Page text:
Our children deserve to have their innocence; they are not really born as sinners, or as ready-made members of any religion – they are a completely new person who has to take a long time to work out what this new world is that they have been born into. Parents have a duty to guide their children as they grow up, hopefully teaching them to be rational and responsible people in their own right, ready to produce the next generation of humanity. A child’s belief in Santa is a part of its learning experience, an experience that should be enjoyable but at the same time can be let go of as it develops intellectual maturity. Religion and other superstitions are what holds back human potential. If only adults had learned to shake off their beliefs in various deities and superstitions as easily as children shake off and come to terms with the non-existence of Santa, we could now be heading for the stars.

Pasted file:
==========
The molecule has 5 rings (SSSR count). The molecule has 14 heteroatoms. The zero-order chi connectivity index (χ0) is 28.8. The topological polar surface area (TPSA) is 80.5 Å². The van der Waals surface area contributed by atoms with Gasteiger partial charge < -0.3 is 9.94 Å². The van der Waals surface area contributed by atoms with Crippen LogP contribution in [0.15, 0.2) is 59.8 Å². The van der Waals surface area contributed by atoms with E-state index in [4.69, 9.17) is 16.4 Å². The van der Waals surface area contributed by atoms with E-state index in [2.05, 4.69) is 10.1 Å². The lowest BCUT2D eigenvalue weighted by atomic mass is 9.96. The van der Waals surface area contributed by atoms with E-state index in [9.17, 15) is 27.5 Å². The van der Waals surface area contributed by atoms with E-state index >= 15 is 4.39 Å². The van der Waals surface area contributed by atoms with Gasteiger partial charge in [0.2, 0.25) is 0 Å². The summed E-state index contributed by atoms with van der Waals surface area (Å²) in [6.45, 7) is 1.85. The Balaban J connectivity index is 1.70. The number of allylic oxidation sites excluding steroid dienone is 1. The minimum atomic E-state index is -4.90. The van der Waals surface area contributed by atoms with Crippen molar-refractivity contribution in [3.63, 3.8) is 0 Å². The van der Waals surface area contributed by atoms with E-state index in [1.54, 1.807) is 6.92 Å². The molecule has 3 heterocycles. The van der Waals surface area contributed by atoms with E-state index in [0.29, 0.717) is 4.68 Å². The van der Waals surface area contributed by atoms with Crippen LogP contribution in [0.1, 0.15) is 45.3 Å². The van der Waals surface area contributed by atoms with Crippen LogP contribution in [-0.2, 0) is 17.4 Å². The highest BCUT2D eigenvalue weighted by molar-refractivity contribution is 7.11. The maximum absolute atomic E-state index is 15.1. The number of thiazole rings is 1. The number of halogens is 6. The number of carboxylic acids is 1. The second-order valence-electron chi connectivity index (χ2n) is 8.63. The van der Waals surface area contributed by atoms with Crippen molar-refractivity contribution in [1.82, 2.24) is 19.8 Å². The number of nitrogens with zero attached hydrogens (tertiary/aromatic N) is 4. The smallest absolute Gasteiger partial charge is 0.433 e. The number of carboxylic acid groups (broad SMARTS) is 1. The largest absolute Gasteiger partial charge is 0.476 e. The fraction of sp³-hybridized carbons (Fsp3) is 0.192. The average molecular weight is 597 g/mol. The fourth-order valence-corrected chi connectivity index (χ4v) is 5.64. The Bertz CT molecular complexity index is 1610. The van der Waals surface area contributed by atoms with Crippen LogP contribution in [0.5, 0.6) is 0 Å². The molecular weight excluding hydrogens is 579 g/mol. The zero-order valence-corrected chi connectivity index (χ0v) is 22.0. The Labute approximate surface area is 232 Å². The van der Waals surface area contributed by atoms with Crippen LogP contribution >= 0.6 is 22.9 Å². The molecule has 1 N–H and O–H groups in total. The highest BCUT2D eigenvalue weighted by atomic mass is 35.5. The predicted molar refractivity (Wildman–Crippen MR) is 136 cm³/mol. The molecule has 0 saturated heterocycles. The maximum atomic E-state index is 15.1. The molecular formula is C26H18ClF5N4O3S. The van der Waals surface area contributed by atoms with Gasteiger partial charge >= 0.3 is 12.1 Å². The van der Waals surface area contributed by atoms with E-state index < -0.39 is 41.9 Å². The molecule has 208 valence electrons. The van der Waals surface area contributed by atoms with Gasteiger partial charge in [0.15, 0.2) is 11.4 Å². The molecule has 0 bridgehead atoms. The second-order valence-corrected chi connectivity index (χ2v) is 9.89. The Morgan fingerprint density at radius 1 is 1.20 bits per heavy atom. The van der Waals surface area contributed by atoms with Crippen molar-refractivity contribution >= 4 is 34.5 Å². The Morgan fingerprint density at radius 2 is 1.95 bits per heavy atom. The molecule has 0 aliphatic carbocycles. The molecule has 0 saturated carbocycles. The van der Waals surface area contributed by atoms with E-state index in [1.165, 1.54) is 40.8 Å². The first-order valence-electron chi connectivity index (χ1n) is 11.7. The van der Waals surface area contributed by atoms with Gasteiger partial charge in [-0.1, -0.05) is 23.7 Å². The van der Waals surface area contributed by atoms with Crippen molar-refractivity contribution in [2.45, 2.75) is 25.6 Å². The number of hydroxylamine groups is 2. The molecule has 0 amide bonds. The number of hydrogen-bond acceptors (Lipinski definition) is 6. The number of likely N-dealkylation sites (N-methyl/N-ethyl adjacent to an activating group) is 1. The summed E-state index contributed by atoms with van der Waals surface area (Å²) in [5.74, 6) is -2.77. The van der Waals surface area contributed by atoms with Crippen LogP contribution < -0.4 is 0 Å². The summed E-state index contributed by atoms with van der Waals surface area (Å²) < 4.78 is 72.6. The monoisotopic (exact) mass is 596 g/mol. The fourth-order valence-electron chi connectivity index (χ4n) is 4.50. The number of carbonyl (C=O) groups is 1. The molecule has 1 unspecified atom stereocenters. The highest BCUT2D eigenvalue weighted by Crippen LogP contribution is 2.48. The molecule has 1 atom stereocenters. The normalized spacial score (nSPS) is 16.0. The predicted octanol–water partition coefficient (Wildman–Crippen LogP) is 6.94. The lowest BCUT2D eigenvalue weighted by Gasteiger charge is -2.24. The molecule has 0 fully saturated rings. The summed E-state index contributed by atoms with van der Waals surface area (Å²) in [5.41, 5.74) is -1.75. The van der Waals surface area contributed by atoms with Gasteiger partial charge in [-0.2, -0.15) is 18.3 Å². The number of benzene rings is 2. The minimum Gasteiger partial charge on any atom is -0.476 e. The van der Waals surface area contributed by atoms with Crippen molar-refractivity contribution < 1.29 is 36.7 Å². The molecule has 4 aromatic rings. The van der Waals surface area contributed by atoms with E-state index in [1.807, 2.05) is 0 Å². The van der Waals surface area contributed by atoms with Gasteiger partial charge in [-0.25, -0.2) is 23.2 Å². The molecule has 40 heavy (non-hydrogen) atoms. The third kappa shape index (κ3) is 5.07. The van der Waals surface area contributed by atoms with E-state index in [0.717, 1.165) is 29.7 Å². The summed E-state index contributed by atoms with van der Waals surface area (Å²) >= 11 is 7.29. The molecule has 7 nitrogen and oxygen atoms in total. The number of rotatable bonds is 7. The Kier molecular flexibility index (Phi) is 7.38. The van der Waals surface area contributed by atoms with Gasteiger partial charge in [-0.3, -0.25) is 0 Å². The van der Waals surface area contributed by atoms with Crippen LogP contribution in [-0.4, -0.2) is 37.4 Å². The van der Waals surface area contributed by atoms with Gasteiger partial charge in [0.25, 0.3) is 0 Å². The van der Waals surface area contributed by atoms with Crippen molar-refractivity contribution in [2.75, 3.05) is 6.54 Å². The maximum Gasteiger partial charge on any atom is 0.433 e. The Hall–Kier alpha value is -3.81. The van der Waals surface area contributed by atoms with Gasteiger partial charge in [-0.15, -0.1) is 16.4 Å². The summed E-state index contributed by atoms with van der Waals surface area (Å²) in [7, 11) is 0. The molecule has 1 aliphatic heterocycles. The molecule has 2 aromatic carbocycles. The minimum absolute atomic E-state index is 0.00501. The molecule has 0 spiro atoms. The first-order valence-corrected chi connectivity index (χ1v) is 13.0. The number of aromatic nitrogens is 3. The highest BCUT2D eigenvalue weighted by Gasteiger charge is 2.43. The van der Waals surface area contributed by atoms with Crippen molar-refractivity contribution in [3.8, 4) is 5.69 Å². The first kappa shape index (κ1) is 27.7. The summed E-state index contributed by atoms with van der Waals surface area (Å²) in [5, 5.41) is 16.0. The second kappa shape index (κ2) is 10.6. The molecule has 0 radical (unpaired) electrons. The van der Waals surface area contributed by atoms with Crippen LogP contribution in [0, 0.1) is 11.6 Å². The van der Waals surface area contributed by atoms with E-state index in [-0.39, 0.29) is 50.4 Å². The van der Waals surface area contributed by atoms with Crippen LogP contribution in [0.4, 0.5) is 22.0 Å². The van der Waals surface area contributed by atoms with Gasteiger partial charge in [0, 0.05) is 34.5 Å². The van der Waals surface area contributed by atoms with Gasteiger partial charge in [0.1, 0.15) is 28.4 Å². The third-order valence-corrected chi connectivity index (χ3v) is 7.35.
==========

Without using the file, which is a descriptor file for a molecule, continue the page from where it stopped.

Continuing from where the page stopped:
But that is still a long time in the future, I think. Not because children believe in Santa, but because so many adults still believe in gods.

The Bad Thinking Blog Says: Long live Santa.

Let kids enjoy themselves; they have plenty of time to come to terms with reality – and surely a lot of them will do just that.

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5 responses to “In Support Of Santa

  1. I think the article was a good example of cognitive dissonance in action:

    “Sorry Santa, but I’ll plump for the real story every time.”

    What real story? The two biblical nativity stories are inconsistent with each other and are inconsistent with recorded history. Further, they disagree with the Koranic version. Which version is the real story?

    Well, we know the answer to that – none of them. In the article Mike Hallowell revealed that the timing of Christmas was shoehorned to replace existing religious festivals. It’s bigger than that – the nativity story was cynically constructed to fulfil Old Testament prophesies.